The Important Role of Voluntary Efforts and Partnerships in Port Sustainability – a New Orleans Perspective

Image credit: Tracie Morris Schaefer, courtesy of the Port of New Orleans

Image credit: Tracie Morris Schaefer, courtesy of the Port of New Orleans

By Amelia Pellegrin, Port of New Orleans Environmental Services Manager

The Port of New Orleans is working to shift the discussion from ports as sources of pollution, to ports as generators of solutions that engage not just the maritime industry and freight stakeholders, but the communities we border and the workers that make their living at the Port.

Most recently, our Port was recognized in the Green Marine certification program for making the commitment to improve environmental performance. Our efforts to date include creating an environmental management program that has made major strides in just two years, in large part due to working with partners to search for solutions. From launching the first public fleet of electric vehicles in the state to engaging our stakeholders in strategies for trash free waters, we are moving quickly to capture momentum from across Greater New Orleans and the global shipping industry for much-needed environmental progress.

Working to demonstrate environmental, economic, and community benefits

Ports are like cities in their own right – comprised of facilities, infrastructure, the private sector, and public goods, as well as the resources needed to maximize commerce. Some 150 public port authorities in the U.S. handle more than 2 billion tons of domestic and import/export cargo annually – and by 2020 waterborne commerce is expected to double from 2001 levels. As the intermodal transport hub on the largest watershed in the nation, the Port of New Orleans’ cargo activities serve 60 percent of the consumers in the U.S. and generate $17 billion in spending in Louisiana alone. The Port of New Orleans generates 160,000 direct and indirect jobs statewide. And along the Gulf Coast, ports provide almost 750,000 jobs directly related to port activities.

In large port cities, not only do ports exist along some of the most prime waterfront real estate, ports are the gatekeepers to this sensitive environment. We can use this asset to educate and influence port operators, customers, and tenants to be better stewards of the environment we represent, such as through stormwater management practices or air quality improvements. When it comes to pollution prevention, port authorities may not directly regulate the environmental performance of goods movement, but we do have a critical role to play in convening, influencing, and educating those stakeholders and partners toward more sustainable growth and progress.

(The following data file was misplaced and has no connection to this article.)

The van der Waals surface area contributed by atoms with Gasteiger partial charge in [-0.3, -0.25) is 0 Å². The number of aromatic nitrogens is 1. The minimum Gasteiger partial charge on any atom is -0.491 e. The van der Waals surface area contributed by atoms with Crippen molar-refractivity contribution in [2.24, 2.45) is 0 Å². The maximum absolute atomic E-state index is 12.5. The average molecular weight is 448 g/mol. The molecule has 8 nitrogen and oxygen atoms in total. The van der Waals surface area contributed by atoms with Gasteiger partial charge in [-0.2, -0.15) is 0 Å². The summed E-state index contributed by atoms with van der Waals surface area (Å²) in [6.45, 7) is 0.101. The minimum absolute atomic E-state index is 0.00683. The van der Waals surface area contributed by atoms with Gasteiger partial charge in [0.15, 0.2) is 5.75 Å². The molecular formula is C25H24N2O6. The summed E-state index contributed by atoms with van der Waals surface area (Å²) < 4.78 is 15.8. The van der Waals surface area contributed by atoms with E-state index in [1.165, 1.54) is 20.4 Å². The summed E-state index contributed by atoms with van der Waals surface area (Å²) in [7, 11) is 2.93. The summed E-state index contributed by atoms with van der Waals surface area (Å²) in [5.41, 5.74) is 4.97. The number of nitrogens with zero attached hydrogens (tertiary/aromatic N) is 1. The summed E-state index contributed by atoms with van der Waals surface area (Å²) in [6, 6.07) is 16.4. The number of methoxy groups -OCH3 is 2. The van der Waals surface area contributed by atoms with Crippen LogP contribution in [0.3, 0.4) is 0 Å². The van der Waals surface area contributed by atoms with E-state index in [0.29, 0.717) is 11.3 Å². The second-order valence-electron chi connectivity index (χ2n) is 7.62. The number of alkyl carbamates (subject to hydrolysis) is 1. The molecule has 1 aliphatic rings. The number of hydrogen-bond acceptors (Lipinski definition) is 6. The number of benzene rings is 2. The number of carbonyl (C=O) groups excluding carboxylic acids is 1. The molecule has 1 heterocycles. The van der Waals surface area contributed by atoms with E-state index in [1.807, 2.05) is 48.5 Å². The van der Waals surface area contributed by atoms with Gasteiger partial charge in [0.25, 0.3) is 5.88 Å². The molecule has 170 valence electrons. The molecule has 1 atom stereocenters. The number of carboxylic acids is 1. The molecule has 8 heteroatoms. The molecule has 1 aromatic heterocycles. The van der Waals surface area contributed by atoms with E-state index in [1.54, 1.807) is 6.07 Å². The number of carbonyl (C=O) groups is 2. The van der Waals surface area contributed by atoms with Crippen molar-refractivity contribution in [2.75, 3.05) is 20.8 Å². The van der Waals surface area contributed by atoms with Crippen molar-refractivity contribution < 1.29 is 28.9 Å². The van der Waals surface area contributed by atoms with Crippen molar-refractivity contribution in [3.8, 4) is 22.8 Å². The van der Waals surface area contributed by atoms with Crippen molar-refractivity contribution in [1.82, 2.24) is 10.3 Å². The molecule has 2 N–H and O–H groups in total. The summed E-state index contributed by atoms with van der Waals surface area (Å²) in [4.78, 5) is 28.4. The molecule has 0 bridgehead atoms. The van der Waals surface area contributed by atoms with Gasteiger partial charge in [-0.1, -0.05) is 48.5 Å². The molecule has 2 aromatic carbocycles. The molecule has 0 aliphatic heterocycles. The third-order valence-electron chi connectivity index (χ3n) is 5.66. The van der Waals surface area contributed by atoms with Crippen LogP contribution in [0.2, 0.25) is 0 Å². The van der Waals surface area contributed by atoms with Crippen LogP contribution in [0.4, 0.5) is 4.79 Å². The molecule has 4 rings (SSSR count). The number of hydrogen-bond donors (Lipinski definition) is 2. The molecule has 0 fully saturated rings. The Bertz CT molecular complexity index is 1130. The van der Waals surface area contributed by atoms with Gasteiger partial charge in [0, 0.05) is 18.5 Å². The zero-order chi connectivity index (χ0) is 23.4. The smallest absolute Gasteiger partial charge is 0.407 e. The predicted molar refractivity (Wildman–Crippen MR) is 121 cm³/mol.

Why partnerships matter

We are not working in isolation – many of our efforts have been aided by other ports along the Gulf Coast and across North America that are tackling the same challenges, through organizations like the American Association of Port Authorities, as well as organizations like Environmental Defense Fund, which are interested in partnering with the maritime industry to further environmental progress. We are also engaged with the federal government as a representative on the U.S. EPA Ports Work Group to help define, create, and implement a national program to improve air quality at U.S. ports.

As we move forward into the next two years, and as our Port works to reshape our path forward with a new Master Plan for growth and development, we can count on more involvement from our stakeholders and the community, and a more sustainable future for our waterways and New Orleans.

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